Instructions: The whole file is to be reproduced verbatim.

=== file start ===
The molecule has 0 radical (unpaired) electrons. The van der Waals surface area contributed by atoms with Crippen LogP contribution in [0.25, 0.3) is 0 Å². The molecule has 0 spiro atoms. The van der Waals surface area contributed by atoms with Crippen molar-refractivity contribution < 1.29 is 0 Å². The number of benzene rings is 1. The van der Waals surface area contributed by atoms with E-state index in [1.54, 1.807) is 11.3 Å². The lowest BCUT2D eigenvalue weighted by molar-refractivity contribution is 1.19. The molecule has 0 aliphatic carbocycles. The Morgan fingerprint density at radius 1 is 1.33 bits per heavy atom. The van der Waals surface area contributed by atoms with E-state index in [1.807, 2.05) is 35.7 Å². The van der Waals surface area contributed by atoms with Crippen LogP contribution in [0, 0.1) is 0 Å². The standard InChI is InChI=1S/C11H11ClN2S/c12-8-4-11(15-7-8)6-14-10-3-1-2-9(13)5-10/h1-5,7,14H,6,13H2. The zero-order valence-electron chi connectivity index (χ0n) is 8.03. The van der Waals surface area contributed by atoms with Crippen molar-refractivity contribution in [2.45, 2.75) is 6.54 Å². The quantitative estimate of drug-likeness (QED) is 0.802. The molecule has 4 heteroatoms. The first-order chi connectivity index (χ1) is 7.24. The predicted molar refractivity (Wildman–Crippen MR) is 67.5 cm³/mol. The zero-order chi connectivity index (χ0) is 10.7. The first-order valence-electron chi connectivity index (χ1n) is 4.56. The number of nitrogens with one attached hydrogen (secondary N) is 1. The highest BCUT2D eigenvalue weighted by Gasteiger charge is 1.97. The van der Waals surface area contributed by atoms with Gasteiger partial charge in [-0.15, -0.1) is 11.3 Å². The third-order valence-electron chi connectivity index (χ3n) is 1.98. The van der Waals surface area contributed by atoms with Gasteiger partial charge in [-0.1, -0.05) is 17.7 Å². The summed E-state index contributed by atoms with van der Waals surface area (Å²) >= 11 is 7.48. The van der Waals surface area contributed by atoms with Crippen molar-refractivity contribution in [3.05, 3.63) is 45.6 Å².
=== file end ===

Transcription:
The molecule has 0 radical (unpaired) electrons. The van der Waals surface area contributed by atoms with Crippen LogP contribution in [0.25, 0.3) is 0 Å². The molecule has 0 spiro atoms. The van der Waals surface area contributed by atoms with Crippen molar-refractivity contribution < 1.29 is 0 Å². The number of benzene rings is 1. The van der Waals surface area contributed by atoms with E-state index in [1.54, 1.807) is 11.3 Å². The lowest BCUT2D eigenvalue weighted by molar-refractivity contribution is 1.19. The molecule has 0 aliphatic carbocycles. The Morgan fingerprint density at radius 1 is 1.33 bits per heavy atom. The van der Waals surface area contributed by atoms with E-state index in [1.807, 2.05) is 35.7 Å². The van der Waals surface area contributed by atoms with Crippen LogP contribution in [0, 0.1) is 0 Å². The standard InChI is InChI=1S/C11H11ClN2S/c12-8-4-11(15-7-8)6-14-10-3-1-2-9(13)5-10/h1-5,7,14H,6,13H2. The zero-order valence-electron chi connectivity index (χ0n) is 8.03. The van der Waals surface area contributed by atoms with Crippen molar-refractivity contribution in [2.45, 2.75) is 6.54 Å². The quantitative estimate of drug-likeness (QED) is 0.802. The molecule has 4 heteroatoms. The first-order chi connectivity index (χ1) is 7.24. The predicted molar refractivity (Wildman–Crippen MR) is 67.5 cm³/mol. The zero-order chi connectivity index (χ0) is 10.7. The first-order valence-electron chi connectivity index (χ1n) is 4.56. The number of nitrogens with one attached hydrogen (secondary N) is 1. The highest BCUT2D eigenvalue weighted by Gasteiger charge is 1.97. The van der Waals surface area contributed by atoms with Gasteiger partial charge in [-0.15, -0.1) is 11.3 Å². The third-order valence-electron chi connectivity index (χ3n) is 1.98. The van der Waals surface area contributed by atoms with Gasteiger partial charge in [-0.1, -0.05) is 17.7 Å². The summed E-state index contributed by atoms with van der Waals surface area (Å²) >= 11 is 7.48. The van der Waals surface area contributed by atoms with Crippen molar-refractivity contribution in [3.05, 3.63) is 45.6 Å².